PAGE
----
If we approach these issues on the same basis that we approached the ending the conflict then acknowledgements about the past can become a powerful dynamic which will move us again to new places that many believe are beyond us.

The peace process would not have happened without an important contribution from many people. I have always commended that contribution.  But we should also remember that the peace process would not have delivered an end to conflict without a realisation by the combatants on all sides that there would be no victors. 

We must, I believe, apply the same logic to the task of resolving the legacies of division and conflict.   

An approach which seeks to win what was not won in conflict will lead us nowhere.  

Many victims seek truth recovery; the acknowledgement of corporate responsibility for what happened to them and/or their loved ones. They are entitled to hold this position.

But these, I believe, will only be advanced on the same basis that we secured an end to conflict. There are no winners.

The voices of all victims must be heard, not simply the loudest voices, not simply the victims on any particular side or those on no side. The views of the many thousand victims who have remained silent must also be heard. 

So, let us have a renewed engagement on this and let us see what we can achieve.  

 I am confident the outcome will be positive. Others will have justifiable doubts about such a context, about the outworking of such an approach. They are entitled to feel so. The onus is on those who are in leadership to show leadership.

Let us concentrate our collective genius on dealing with the past, on the here and now and on building a better future. The present status quo serves none of our people well. We can do so much better.

We need to set a new direction of travel, towards the future, towards new generations, towards the embrace of new possibilities and I dearly hope, the emergence of new human and political relationships. We need an inclusive public discourse on reconciliation in our society.

Agreeing through dialogue and engagement with each other that we should unite in shaping a new context for ourselves, will in itself become a catalyst for change. The dismantling of fear, distrust, division and segregation in our community is a must do for all of us.

If we can agree a common charter on the way forward, one premised on the principles of equality, mutual respect and parity of esteem then we can surely make huge advances.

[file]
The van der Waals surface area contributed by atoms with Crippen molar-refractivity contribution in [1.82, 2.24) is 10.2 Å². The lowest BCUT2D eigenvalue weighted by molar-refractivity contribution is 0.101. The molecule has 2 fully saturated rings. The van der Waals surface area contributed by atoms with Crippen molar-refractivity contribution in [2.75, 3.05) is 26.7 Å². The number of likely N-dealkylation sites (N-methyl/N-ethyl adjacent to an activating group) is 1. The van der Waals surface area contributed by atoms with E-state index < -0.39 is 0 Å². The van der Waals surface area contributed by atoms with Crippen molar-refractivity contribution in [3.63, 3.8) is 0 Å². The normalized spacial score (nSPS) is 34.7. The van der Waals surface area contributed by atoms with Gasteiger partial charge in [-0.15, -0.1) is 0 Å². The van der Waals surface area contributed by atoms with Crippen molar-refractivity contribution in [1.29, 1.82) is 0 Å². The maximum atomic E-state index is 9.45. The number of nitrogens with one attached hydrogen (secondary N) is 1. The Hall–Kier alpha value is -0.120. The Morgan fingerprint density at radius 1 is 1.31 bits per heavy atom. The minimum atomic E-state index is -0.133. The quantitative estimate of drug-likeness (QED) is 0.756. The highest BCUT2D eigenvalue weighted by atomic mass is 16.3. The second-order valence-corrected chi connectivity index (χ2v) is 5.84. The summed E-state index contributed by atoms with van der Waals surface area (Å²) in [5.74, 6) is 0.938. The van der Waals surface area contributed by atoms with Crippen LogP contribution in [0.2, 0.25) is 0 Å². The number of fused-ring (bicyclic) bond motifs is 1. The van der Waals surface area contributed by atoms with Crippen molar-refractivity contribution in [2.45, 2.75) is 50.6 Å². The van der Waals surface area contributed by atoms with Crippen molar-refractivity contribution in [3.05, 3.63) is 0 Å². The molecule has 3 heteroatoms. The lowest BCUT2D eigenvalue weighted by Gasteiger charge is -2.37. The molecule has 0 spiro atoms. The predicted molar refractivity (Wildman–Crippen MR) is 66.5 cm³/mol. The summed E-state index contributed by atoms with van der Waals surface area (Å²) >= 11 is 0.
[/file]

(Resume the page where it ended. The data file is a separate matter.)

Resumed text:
These are not new concepts of course. Like the idea of a City of Equals, they are easy to verbalise, easy to commit to. Yes that is the easy bit. But what do they ask of us in terms of action.
 
Maybe today is too early to define the actions. As an opener though lets try and define the context that is broader than the cliché but not too broad to allow us to hide within it without, in the same way as I alluded to with respect to dealing with the past, challenging our thinking.

 For me, equality means equality for everyone. A city of equals means the promotion of inclusivity, it means eradicating marginalisation.   It means equality for the old, young, male, female, gay, straight, religious, atheists, black, white, football supporters, punks, Irish speakers, orange, green, workers, drinkers, ex-prisoners, business people, Chinese, Indian, Polish and all other ethnic minorities. It means equality for the able, the disabled, for runners, walkers and musicians and on and on and on…

And similarly with parity of esteem and mutual respect.  We can ask each other difficult questions about all of these matters.  But first of all let us ask ourselves some difficult questions.
 
Almost half of this city is unionist. Almost half of this city is nationalist.

 What does respect for the different political identities, ethos or allegiances in this city mean for me as an Irish republican.  

 Do I respect the British identity? Yes I do. A year ago I met with and welcomed Queen Elizabeth to Belfast. I hoped then that this small gesture would offer some assurance to unionists. Can I do more? Yes, of course I can. 

Like the ending of conflict, accommodation will not be achieved on a winners and losers basis.  Nor will it be achieved without leadership, without action.

 If we cast symbols, flags, parade routes, or anything else as things to be won or lost then we will only move forward at the pace of the slowest mover.

There’s a phrase in Irish, “is é an comhréiteach an réiteach is fearr” which translates into English as ‘compromise is the best solution’ We should never be ashamed of compromise, and I am proud of the agreements that we, our communities, have made over the last 15 years.

The Good Friday Agreement was 15 years ago. For the majority of people it represented an end to war, the triumph of dialogue over violent conflict, inclusion over exclusion, equality over hierarchy. The outworking of it means that all decisions are based upon power sharing as equals, and that our people are represented as equals in a power sharing Executive.

The Agreement was a leveling of the political playing field in the north - the first time since partition. It allows me as an Irish Republican to map out a peaceful and democratic path to the reunification of Ireland. It enshrines in law the rights of citizens in the north to their Irish identity and offers the same checks, balances, rights and responsibilities to the unionist people.

What we need to do now is build on the success of the past rather than try to unpick it or watch it unravel. 

Let us  start with a commitment to a City of Equals. We can do this easily. 

Let us define then what it should or could mean for everyone, especially those less well-off and disadvantaged. We can do that easily also.
And then there is the harder bit. Let each of us set out what we can do on our own steam to advance this objective. And let us act accordingly. 

Let us deal with the past but not become entrapped by it. Let us rebuild relationships not on the basis of recrimination but on the basis of equality.

A new agreed equal Ireland will not build itself. The foundations are there for a better future, a future that is shared and for a future based on respect and parity of esteem for identity, on the basis of respect and tolerance.